Teachy behaviour is all about the ego on both sides. It says a lot about the ego of the perpetrator because the perpetrator is automatically assuming that the other person is the problem. Getting over this behaviour means admitting that you are at least 50% of the problem, which is not an easy thing for your ego to accept.

Of course, being the recipient of dance-floor teaching is hard on the ego as well. You may feel angry or hurt, defensive, inferior, insecure or simply annoyed, and understandably so. Not to mention the fact that having the flow of a dance interrupted to correct you breaks any pleasant, enjoy-the-moment connection there might have been.

Teaching, correcting or adjusting your partner during a milonga is totally unacceptable in my book. However, you will all be confronted with it at some point. When faced with this behaviour, what can you do? I suggest remaining silent and neutral toward the first comment or adjustment. If the corrections continue, say something. Non-confrontational "I" statements usually work best, such as "I prefer not to talk when I'm dancing." If the behaviour persists further, feel free to say "thank you" after the song and end the tanda early. If your partner is offended or asks why, be direct. I can't tell you how many people have stormed out or come to me in tears after being corrected and condescended to on the dance floor, and the perpetrators need to be made aware that their behaviour is hurtful and unacceptable.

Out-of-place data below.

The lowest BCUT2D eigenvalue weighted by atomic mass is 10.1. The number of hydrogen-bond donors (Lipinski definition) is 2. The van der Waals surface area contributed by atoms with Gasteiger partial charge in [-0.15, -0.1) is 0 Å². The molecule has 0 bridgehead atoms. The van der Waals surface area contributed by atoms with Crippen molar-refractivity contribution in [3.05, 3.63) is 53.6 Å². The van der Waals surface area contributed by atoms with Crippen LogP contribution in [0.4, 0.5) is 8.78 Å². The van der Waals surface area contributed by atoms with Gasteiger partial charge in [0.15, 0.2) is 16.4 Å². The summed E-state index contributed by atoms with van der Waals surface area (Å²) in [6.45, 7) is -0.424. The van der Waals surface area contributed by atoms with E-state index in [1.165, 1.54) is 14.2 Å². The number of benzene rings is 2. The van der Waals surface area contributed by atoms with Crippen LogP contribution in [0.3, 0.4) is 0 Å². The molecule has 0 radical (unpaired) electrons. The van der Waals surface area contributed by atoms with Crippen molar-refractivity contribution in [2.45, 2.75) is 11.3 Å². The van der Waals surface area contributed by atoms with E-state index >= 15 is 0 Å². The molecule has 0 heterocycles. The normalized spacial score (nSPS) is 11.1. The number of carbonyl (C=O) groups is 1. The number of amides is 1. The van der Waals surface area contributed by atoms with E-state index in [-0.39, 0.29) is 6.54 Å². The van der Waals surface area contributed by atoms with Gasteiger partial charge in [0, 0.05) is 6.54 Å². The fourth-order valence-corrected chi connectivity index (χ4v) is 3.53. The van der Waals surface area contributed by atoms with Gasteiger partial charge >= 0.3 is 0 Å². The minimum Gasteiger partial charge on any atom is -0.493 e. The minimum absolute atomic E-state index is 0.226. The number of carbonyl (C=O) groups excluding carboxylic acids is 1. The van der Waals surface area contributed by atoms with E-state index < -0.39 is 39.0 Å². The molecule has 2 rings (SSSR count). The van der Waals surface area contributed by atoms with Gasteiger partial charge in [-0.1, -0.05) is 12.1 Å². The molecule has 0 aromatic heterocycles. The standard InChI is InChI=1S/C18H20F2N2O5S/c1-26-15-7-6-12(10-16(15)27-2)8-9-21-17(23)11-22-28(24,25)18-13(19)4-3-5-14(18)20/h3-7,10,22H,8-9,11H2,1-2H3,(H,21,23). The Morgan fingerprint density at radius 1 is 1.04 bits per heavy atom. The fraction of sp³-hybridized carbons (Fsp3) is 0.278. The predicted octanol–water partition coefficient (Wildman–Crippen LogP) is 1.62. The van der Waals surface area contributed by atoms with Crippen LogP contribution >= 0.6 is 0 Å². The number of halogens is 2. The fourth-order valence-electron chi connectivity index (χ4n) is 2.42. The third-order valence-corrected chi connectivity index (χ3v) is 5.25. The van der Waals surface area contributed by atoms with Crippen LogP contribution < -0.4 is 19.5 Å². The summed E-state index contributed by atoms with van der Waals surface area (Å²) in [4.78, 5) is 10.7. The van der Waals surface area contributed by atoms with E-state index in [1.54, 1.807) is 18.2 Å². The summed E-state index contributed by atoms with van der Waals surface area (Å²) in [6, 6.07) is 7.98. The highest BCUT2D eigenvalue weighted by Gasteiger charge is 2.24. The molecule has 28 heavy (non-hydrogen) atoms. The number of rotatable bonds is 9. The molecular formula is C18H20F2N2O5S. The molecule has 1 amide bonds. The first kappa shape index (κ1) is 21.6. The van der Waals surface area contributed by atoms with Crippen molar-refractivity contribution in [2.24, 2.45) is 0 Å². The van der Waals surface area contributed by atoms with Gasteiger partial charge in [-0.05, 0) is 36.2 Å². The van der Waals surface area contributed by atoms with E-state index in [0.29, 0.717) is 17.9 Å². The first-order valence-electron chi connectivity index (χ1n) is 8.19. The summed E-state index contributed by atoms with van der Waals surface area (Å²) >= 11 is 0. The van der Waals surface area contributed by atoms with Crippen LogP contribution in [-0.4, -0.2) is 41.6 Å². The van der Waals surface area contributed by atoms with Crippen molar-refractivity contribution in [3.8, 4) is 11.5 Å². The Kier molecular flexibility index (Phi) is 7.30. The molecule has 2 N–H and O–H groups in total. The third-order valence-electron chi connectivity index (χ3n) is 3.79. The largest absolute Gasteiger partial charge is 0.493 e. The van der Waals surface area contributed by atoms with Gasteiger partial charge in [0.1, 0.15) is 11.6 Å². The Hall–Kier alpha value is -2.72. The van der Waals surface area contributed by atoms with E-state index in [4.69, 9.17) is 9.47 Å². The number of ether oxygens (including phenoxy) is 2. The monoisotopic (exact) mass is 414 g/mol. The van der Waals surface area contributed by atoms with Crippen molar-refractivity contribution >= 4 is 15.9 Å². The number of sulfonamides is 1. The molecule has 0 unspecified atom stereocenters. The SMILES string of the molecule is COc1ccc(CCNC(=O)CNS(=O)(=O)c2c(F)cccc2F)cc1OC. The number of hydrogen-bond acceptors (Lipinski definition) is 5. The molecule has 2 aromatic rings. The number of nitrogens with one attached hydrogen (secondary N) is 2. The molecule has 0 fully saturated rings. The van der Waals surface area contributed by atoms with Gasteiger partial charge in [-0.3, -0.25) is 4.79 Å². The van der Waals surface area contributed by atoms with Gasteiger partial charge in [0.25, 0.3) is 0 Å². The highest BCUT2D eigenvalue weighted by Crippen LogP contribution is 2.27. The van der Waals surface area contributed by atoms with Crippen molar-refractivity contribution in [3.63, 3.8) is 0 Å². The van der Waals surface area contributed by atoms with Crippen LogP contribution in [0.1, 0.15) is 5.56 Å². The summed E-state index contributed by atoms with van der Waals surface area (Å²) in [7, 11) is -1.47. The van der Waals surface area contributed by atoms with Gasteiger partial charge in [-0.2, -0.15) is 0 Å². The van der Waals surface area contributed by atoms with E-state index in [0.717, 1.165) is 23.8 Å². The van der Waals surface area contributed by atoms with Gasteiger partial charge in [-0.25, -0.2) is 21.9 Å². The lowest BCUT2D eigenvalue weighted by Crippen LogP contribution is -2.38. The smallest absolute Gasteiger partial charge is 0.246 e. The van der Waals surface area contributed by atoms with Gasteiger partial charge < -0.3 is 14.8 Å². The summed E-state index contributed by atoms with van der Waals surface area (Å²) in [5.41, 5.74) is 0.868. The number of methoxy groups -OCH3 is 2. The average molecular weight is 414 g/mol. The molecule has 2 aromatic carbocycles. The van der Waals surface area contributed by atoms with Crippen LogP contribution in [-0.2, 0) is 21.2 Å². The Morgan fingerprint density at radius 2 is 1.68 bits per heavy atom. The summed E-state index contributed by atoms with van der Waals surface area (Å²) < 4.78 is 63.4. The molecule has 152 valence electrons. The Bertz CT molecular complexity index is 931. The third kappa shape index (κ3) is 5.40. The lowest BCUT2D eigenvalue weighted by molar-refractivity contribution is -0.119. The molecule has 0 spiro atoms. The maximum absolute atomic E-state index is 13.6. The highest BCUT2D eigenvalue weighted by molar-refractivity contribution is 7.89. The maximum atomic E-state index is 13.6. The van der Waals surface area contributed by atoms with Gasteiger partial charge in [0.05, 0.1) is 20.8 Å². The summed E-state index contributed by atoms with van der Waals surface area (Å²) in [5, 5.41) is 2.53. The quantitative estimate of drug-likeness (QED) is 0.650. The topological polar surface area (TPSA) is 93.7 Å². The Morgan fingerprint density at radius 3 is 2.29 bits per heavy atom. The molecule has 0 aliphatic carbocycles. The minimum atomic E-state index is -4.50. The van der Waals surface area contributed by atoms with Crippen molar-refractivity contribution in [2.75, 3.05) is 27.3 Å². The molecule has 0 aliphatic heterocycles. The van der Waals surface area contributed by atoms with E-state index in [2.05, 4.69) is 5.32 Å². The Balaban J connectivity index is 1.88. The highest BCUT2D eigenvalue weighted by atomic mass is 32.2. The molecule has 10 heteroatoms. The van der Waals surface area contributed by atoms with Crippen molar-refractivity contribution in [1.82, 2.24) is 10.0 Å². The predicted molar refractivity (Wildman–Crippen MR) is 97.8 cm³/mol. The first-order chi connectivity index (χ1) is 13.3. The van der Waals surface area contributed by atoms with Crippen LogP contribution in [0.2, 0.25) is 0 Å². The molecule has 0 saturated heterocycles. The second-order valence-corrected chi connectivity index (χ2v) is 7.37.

At the same time, remember that the constant need to teach or fix your partner says more about the teacher than the "teachee." In tango, as in life, when things aren't going as planned we should first look at how we can adjust ourselves to improve the situation. Just dance, accept the person in your arms as he or she is in the present moment, take advantage of their strengths and don't dwell on their weaknesses. After all, you have some too.

Also, even if you are a beginner and your partner is advanced, do not encourage this type of behaviour by asking for feedback on the milonga dance floor. Accept yourself at the level you are and realize you are allowed to just relax and enjoy, even if you are not yet "advanced." If you really think your partner is qualified to offer useful feedback, you can ask during a práctica or during a later conversation off the dance floor, but even then, unless you are speaking to an actual teacher, take any advice with a grain of salt.

Feeling rejected. Sometimes you don't get to dance much, and sometimes you don't get to dance with the person or people you were hoping to dance with.